We must continue a critical reexamination of traditional treatment of any disease in the light of current understanding of its natural history. Since the inclusion of a regional lymph node dissection in the treatment of melanoma without palpable regional nodes remains a point of debate,1 it is crucial that any attempt to answer this point be made in accordance with current concepts of melanoma histogenesis and pathological characteristics.
The excellent clinicopathological correlation between morphologic presentation of the melanoma and patient survival, and between depth of invasion of the melanoma and survival, demonstrated first by Clark's group in Boston2 and confirmed by McGovern in Australia,3 cannot be ignored in evaluating efficacy of any therapeutic regimen (Table 1). Clark's terminology is precise (Figure) and suggests that usage of the word "level" instead of "stage" of invasion be adopted to avoid the ambiguity that arises with the usage of "stage,"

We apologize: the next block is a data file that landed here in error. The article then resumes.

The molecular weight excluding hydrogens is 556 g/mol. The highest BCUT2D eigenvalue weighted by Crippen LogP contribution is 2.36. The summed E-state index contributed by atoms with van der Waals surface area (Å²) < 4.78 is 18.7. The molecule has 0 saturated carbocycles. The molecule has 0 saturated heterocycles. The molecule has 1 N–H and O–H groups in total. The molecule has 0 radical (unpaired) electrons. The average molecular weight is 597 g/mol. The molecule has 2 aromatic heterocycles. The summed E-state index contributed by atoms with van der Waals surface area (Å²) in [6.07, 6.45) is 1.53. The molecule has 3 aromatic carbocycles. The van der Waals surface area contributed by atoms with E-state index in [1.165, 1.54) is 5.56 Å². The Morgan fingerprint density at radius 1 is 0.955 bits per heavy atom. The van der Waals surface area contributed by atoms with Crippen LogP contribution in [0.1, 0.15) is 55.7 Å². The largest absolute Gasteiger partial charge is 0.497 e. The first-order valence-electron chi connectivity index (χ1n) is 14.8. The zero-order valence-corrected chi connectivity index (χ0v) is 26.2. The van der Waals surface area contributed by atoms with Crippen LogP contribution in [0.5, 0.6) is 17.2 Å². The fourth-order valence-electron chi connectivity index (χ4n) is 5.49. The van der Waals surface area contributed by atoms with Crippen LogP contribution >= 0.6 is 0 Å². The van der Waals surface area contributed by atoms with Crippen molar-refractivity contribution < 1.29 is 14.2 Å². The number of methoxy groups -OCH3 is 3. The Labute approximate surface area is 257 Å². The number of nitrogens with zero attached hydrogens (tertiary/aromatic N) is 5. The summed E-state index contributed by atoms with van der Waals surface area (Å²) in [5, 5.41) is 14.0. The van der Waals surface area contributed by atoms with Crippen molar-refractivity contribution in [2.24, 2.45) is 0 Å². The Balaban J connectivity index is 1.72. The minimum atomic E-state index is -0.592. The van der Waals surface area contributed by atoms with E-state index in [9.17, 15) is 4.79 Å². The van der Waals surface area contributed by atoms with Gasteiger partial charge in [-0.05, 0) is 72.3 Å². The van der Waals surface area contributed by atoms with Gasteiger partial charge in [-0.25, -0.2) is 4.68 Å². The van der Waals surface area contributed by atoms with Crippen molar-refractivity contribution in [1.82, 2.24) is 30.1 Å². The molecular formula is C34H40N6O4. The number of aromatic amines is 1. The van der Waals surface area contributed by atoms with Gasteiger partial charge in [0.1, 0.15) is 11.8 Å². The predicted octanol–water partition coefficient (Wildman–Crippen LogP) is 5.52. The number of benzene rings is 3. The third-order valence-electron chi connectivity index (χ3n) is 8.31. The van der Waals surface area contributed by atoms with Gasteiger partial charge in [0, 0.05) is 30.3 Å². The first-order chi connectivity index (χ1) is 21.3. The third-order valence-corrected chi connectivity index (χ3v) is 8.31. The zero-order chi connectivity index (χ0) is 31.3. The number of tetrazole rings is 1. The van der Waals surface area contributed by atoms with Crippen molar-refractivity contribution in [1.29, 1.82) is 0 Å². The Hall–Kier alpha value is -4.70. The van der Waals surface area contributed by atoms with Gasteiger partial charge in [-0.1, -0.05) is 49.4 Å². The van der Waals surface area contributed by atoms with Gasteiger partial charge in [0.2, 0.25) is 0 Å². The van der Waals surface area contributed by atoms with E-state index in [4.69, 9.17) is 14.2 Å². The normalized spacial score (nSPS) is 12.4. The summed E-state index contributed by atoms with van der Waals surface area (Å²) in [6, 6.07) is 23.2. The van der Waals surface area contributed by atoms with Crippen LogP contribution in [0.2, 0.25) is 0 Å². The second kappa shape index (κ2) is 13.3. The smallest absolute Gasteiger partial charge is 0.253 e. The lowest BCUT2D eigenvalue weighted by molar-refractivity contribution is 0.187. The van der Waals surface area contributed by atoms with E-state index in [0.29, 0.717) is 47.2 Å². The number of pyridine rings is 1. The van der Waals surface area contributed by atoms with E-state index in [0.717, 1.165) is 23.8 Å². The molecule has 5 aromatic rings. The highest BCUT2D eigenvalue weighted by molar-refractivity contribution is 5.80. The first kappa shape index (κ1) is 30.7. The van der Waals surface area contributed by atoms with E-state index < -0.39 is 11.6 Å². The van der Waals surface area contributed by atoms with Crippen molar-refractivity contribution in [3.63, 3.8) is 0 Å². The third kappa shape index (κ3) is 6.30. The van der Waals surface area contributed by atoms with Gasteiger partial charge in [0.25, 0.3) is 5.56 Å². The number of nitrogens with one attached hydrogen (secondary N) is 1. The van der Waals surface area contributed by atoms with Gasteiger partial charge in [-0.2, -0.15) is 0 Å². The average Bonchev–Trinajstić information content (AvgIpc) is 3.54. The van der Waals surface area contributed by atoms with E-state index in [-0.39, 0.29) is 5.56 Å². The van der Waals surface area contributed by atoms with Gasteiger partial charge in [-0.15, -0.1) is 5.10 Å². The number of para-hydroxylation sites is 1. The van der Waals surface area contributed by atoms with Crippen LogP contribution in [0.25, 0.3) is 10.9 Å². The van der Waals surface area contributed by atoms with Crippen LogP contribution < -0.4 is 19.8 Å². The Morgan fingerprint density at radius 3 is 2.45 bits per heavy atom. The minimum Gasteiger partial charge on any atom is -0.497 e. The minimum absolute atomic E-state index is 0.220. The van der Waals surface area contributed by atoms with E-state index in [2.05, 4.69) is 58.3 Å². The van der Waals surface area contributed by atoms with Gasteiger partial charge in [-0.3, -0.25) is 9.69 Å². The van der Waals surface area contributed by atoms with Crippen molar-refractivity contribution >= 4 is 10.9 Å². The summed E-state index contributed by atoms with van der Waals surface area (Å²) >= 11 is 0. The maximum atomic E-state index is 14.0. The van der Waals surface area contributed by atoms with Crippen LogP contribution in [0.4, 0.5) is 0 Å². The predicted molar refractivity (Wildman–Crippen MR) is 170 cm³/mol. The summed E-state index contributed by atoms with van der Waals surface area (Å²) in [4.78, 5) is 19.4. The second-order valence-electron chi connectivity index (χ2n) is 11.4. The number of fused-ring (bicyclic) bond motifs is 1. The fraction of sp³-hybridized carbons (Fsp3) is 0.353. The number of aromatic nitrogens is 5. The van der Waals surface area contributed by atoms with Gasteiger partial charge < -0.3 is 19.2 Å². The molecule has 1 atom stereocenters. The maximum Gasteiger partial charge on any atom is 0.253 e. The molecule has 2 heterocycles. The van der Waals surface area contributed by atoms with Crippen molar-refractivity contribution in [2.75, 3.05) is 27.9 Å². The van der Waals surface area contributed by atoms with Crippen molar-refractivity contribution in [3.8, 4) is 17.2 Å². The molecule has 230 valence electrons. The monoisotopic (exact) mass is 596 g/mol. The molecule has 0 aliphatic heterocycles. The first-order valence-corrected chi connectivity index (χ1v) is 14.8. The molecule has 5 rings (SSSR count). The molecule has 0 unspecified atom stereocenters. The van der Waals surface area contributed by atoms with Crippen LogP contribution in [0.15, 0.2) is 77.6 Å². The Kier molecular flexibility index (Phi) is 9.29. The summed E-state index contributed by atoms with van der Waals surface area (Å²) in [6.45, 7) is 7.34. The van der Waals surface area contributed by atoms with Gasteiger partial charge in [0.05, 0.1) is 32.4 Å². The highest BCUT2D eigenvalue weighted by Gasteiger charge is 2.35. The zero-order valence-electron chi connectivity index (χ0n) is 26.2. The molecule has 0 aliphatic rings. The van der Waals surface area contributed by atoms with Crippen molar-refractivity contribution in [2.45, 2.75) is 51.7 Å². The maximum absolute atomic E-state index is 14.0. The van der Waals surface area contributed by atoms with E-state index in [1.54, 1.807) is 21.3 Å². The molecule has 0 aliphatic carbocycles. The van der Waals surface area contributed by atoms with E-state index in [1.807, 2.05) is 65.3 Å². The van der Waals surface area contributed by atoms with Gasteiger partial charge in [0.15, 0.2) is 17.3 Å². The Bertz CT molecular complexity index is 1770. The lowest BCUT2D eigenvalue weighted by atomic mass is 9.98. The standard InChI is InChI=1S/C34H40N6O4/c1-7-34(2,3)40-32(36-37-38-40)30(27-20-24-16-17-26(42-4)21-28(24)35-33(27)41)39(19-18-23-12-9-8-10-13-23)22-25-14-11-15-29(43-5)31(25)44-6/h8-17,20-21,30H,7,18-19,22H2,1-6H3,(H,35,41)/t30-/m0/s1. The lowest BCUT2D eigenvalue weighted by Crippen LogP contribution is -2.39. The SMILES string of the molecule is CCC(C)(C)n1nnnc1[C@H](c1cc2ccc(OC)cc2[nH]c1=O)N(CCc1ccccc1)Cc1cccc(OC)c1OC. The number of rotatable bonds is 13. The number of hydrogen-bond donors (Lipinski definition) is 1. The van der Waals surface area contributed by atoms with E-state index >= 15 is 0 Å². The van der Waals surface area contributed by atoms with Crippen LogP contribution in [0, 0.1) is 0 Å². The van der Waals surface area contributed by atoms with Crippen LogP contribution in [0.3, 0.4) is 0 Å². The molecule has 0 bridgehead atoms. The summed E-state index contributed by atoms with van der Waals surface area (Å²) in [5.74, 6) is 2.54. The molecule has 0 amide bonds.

Dellon AL, Ketcham AS. Surgical Treatment of Stage I Melanoma. Arch Surg. 1973;106(5):738–739. doi:10.1001/archsurg.1973.01350170098028
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